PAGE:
Zimran Ahmed is asking why the alarm about the Yuan. I have my own questions. If it is good for the Europeans to share a common currency, why shouldn’t the U.S. become more competitive by forming a single-currency trading bloc with China? Pegging yuan to the dollar means that we’ve alreadycreated a de facto common currency. And although we don’t share a central bank,at least we are moving in the right direction, and it’s not as if the Chinese are the ones printing dollars out of thin air. If we do convince them to unpeg their currency, I have a feeling that in 20 years we will be regretting it. Old Europe initially had the same arguments against allowing Eastern Europe into Euro-land that we use to say that China should not peg to the dollar.Cheaper labor, less reguations, etc. — but now Eastern Europe is the growth engine for all of the countries in the Euro bloc.
With all due respect to Tyler and Bill, this oneis wrong. It is not an insightful question about globalization at all.
“Twenty years ago would you rather have been a B-student in Poughkeepsie or a genius in Shanghai? And today?”
Thechange in answersis purely becausethe political climate in Shanghaihas changed; it has nothing to do with globalization. Go back more than 20 years, and the answer changes yet again. It is only a few generations back when a smart business person in Shanghai could manage to acquire a sizable harem and luxurious lifestyle that would make the Poughkeepsie B-student green with envy (certainly the student of that time, perhaps even today).
Genius has always been a special case. The only question worth asking in the context of globalization, IMO, is “would you rather raise a B-student in Poughkeepsie or a B-student in Shanghai?” In other words, if you had a choice of where to raise your kids, where would it be? We have statistics on this one, and although Shanghai is still nowhere near the favorite for families given the choice, it is far more likely than in the past.
Seth Godin, having discovered RSS just a few weeks ago, is now ready to proclaim that RSS is part of the new litmus test to distinguish between digerati and the lumpen. Most people I know who fit his litmus test would not fit my concept of ‘digerati’, though, so it goes to show that such stratifying definitions are rather vainglorious. Like “high IQ societies” or “luxury homes”, such labelsare meaningless without their accompanying subjectivemetrics (and if you supply the metrics, the label is pointless).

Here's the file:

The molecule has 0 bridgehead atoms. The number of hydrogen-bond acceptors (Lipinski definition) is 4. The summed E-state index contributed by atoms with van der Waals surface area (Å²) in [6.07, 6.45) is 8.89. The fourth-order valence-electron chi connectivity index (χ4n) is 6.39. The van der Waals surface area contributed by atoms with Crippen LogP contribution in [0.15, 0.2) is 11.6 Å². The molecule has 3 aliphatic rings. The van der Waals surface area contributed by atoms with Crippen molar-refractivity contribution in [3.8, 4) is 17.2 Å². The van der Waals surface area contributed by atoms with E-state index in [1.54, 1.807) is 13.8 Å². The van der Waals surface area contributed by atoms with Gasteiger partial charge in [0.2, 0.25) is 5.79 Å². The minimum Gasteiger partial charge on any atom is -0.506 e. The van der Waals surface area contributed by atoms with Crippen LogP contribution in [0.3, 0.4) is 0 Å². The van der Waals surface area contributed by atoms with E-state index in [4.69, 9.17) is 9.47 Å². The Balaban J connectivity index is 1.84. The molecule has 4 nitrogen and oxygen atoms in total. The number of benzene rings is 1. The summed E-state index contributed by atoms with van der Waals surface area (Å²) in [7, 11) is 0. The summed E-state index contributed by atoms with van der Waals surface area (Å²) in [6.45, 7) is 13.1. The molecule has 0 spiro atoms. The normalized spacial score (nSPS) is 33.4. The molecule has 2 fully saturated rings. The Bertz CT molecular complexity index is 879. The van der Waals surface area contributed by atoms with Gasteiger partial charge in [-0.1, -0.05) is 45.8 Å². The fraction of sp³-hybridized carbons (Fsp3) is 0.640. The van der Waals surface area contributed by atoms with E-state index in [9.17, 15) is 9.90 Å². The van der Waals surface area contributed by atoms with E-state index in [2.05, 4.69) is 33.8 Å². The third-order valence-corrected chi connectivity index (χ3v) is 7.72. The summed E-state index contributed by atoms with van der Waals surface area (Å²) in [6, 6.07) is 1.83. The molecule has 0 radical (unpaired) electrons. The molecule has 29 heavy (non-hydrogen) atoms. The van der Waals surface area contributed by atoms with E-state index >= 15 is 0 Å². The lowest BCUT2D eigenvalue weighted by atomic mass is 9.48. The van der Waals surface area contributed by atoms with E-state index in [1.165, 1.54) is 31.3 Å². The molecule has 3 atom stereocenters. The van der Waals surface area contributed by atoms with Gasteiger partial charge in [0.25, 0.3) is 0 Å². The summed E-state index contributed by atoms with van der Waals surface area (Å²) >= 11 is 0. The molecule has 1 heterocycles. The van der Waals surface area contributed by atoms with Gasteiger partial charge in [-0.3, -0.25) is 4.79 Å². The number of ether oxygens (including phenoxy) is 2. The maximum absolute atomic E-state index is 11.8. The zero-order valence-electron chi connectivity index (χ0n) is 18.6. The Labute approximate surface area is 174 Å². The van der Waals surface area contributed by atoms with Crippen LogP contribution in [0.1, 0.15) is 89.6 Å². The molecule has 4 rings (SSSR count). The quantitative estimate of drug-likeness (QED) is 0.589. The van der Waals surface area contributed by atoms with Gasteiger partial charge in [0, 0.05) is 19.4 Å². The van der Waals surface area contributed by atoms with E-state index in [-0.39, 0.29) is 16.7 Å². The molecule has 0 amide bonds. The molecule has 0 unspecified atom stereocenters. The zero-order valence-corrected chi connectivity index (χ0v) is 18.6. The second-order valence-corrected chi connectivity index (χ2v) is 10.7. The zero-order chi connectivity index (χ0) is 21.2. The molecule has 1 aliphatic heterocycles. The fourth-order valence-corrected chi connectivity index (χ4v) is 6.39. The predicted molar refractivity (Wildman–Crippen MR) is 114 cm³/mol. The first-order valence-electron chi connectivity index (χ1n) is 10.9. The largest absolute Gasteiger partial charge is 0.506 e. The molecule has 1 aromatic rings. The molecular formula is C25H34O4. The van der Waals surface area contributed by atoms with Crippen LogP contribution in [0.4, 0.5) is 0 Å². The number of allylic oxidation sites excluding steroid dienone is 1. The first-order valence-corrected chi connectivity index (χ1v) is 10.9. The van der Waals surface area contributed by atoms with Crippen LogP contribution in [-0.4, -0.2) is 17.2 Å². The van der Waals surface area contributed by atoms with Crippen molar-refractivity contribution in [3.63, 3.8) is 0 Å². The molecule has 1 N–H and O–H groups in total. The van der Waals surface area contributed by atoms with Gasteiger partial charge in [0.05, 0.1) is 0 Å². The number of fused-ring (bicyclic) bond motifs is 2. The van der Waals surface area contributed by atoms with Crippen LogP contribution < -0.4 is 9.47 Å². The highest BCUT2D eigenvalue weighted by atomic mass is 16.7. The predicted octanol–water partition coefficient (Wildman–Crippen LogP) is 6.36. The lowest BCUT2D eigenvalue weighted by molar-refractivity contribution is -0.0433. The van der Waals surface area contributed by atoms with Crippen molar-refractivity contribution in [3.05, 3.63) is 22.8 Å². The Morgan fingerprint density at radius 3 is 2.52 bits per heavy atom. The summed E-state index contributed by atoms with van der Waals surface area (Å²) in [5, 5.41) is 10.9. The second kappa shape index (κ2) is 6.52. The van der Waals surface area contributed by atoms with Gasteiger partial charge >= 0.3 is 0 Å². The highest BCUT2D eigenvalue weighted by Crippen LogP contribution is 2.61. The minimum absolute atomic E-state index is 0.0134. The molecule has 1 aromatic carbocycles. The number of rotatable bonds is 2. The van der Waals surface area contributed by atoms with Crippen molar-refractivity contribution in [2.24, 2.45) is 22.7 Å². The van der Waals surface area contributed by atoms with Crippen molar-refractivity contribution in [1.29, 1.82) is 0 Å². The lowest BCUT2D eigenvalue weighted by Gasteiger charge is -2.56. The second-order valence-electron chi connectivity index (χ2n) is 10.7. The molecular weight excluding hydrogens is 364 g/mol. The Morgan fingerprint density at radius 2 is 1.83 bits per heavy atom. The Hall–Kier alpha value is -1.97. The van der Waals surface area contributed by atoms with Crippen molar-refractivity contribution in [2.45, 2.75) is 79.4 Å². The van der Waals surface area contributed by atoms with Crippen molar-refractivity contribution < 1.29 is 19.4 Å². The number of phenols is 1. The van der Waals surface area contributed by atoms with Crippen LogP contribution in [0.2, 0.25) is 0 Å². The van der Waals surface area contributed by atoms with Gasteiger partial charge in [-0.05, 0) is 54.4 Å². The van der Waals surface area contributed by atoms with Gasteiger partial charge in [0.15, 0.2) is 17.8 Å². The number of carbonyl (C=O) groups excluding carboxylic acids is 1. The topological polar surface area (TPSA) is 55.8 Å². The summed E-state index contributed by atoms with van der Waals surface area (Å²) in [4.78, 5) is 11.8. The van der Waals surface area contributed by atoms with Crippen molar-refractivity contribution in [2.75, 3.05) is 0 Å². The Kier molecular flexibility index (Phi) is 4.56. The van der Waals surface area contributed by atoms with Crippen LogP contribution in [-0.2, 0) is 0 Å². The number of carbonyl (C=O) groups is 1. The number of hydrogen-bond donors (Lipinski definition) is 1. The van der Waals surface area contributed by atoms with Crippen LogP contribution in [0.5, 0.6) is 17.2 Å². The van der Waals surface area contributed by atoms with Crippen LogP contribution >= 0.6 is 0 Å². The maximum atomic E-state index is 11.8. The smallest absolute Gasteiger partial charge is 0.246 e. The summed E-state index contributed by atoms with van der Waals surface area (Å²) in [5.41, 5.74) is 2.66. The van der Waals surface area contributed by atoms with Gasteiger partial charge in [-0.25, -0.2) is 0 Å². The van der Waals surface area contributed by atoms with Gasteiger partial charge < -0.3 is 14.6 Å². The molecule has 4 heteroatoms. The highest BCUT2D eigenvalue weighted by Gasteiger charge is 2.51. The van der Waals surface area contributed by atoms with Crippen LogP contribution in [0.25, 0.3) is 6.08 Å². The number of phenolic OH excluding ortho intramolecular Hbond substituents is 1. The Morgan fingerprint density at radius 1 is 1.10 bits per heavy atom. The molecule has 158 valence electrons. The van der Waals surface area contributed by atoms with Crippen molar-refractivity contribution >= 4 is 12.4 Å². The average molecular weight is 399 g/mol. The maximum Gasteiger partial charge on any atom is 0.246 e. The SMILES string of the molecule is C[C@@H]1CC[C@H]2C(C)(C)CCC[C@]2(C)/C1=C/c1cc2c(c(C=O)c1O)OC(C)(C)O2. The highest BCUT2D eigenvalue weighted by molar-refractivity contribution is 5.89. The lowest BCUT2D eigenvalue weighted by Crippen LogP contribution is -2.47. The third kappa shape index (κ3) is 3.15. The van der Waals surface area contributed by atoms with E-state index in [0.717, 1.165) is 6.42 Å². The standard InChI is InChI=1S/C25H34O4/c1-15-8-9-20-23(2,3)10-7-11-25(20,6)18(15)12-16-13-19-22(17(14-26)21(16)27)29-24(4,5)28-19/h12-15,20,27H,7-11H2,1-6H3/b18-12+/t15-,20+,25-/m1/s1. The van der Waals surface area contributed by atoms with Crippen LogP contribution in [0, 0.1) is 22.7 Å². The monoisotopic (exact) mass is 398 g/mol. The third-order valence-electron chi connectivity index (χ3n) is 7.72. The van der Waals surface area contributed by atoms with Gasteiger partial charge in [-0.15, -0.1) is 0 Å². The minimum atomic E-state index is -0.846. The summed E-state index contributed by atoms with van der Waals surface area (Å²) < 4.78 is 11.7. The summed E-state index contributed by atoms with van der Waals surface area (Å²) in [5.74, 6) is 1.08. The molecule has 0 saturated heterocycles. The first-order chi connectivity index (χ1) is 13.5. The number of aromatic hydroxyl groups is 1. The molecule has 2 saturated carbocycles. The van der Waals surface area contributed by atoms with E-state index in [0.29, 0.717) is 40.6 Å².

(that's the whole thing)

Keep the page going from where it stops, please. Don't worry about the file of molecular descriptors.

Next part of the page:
And I think that using Microsoft as a whipping-boy went out of fashion in 1997 for the true digerati; Seth needs new fashion advisors!
I couldn’t find this anywhere on the web, and needed some help from Visio team to figure it out, so here it is. If you want to get your shapes to layout using left-to-right flowchart format, use the CellsU property on the pagesheet:
Document doc = app.Documents.Add(“”);
Page page = doc.Pages;
page.PageSheet.get_CellsU(“PlaceStyle”).FormulaU = “2”;
page.PageSheet.get_CellsU(“RouteStyle”).FormulaU = “6”;
// code to drop and glue all the shapes
The numbers are the constants for layout style from the SDK.
On one hand, this is an opportunity, because it means that the toolkit providers can bake accessibility hooks into their frameworks and pass the benefits on to developers. But it also means that there will be a proliferation of apps which use newer, non-accessible UI functionality enabled by other toolkits. So in the short term, and until there is some degree of consolidation, there will be a negative impact to accessibility on the web. And the accessiblity community will need to target improvements in the toolkits with broadest scope (whether large vendors, or large open source following).
To the person who cursed creatively at me for using terms like AJAX and POX, I did not delete your comment purposely. My server has been unreliable, and I am in the process of moving off of shared hosting. This has been the longest I have ever gone without blogging, due to work commitments (I hope my boss is reading), so it is taking some time.